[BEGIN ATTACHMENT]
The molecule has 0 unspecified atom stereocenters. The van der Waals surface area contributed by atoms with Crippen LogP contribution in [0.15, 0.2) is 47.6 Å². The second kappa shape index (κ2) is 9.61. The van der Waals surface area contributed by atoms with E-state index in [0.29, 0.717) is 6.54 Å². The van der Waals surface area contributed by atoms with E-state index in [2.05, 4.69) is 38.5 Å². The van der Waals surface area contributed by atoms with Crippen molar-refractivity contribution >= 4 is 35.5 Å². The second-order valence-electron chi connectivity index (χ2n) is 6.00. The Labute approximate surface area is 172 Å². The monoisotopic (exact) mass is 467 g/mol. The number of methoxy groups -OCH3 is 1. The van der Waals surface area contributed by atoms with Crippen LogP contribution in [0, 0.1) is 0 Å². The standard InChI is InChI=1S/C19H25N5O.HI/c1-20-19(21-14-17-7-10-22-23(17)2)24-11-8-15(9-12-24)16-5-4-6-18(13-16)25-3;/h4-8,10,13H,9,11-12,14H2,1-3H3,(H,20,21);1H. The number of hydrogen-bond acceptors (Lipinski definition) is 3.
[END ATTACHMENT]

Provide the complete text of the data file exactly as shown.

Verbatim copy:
The molecule has 0 unspecified atom stereocenters. The van der Waals surface area contributed by atoms with Crippen LogP contribution in [0.15, 0.2) is 47.6 Å². The second kappa shape index (κ2) is 9.61. The van der Waals surface area contributed by atoms with E-state index in [0.29, 0.717) is 6.54 Å². The van der Waals surface area contributed by atoms with E-state index in [2.05, 4.69) is 38.5 Å². The van der Waals surface area contributed by atoms with Crippen molar-refractivity contribution >= 4 is 35.5 Å². The second-order valence-electron chi connectivity index (χ2n) is 6.00. The Labute approximate surface area is 172 Å². The monoisotopic (exact) mass is 467 g/mol. The number of methoxy groups -OCH3 is 1. The van der Waals surface area contributed by atoms with Crippen LogP contribution in [0, 0.1) is 0 Å². The standard InChI is InChI=1S/C19H25N5O.HI/c1-20-19(21-14-17-7-10-22-23(17)2)24-11-8-15(9-12-24)16-5-4-6-18(13-16)25-3;/h4-8,10,13H,9,11-12,14H2,1-3H3,(H,20,21);1H. The number of hydrogen-bond acceptors (Lipinski definition) is 3.